First, I would like to start this blog off by saying a big thanks to everyone who came to visit me last weekend at the art fair! It was so wonderful being able to chat with everyone and to show my work. One of the biggest things I noticed is that not many people know about encaustics. I told people interested in the images that my paintings are actually wax. Most were amazed and had never heard of encaustic before! This is not uncommon- many artists aren't even quite versed on encaustic. I thought sharing the process and what it is would make a great blog post!
....So, what is encaustic?
The Merriam-Webster dictionary defines it as:
A paint made from pigment mixed with melted beeswax and resin and after application fixed by heat; also : the method involving the use of encaustic or a work produced by this method.
The word, "encaustic," comes from the Greek word, 'enkaustikos," which means to burn in. The Greeks used to paint their ships with encaustic pigments. Around 100AD in Egypt, the Fayum mummy portraits were created with encaustic.
However, although encaustic has been around for quite some time, it still remains somewhat of a mystery to many, overshadowed by the more illustrious mediums; oils, watercolor, ink, pencil, etc... (Click here for more information on the History of Encaustic).
For my part, I was introduced to encaustics while at my university. A painting professor of mine taught a brief lesson and I instantly fell in love with the textures, the vivid colors, and the numerous ways you could use this wonderful medium. Years later, while developing a style, I yearned for the encaustics. Eventually, I ordered my supplies and got to work teaching myself the various encaustic techniques.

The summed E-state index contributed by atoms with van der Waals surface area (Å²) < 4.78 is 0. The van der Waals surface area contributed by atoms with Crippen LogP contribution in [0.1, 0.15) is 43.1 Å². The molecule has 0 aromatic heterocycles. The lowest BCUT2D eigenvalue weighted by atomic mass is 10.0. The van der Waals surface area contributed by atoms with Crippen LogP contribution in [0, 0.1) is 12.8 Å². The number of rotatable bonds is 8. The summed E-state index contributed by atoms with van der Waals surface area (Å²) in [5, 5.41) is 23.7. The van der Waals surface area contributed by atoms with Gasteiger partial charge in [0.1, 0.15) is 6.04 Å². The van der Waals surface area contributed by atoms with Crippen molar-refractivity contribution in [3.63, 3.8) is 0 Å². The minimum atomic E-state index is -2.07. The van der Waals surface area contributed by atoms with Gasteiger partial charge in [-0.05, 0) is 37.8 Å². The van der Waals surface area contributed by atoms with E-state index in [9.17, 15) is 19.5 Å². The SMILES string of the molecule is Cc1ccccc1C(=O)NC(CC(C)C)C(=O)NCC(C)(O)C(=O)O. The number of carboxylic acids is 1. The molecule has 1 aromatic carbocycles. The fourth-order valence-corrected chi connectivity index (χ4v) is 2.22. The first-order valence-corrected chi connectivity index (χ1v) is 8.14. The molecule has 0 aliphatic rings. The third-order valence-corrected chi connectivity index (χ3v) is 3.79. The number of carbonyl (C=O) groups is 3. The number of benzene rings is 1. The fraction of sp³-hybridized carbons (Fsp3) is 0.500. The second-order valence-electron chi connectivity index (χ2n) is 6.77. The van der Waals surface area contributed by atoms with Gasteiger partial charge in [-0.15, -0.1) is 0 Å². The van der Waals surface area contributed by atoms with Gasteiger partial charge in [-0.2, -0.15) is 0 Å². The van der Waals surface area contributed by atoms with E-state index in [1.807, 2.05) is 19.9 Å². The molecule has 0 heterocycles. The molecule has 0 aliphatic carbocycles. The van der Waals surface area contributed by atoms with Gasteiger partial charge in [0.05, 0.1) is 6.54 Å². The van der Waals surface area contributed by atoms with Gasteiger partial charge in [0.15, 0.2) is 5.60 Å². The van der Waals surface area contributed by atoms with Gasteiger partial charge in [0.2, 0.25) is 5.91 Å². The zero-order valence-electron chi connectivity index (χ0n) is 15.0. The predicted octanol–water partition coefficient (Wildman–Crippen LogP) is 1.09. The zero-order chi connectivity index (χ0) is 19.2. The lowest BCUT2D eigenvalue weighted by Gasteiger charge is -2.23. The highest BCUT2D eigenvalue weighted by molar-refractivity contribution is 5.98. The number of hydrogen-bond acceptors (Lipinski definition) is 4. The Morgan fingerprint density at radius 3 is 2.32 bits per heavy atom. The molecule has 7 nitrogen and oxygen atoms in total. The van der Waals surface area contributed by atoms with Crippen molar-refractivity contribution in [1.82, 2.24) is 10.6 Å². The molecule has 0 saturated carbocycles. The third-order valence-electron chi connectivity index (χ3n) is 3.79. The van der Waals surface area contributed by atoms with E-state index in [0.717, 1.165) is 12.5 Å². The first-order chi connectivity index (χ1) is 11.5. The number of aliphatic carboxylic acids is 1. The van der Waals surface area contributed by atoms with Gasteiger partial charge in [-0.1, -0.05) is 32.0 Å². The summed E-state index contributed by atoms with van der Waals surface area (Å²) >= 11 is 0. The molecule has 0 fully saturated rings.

Although many artists make their own encaustic material, I obtain my paints created of beeswax and damar resin from Enkaustikos or R&F Handmade Paints. All my paintings are created on birch board and I use a variety of heating agents to manipulate the encaustic (ie: griddle to heat up the wax, blow torch and heat gun to fuse the layers together). I utilize the encaustic's conducive nature for layering to put down origami paper, old ink prints, or just multiple layers of color. Within the encaustic material, I also use oil stick, oil pastel, and ink. Then, I revisit the surface to incise (or dig into) the wax to show the multiple layers. After that, it really is just a process of building up and scraping off to create the image I am looking for.
If you are interested in learning more about my processes or about encaustic in general, do not hesitate to ask me! I will also be teaching an introductory encaustic workshop pretty soon at Redux Contemporary Art Studios!
Here is the information:
Redux Contemporary Art Studios
Saturday, June 9th
10am-4pm (with a break for lunch)
$200 for members/$250 for non-members
Link to Sign-up:
If you are interested at all in learning about encaustics, I hope you will sign up!
Have a great day and message me if you have any questions about encaustic, my work, or the upcoming workshop!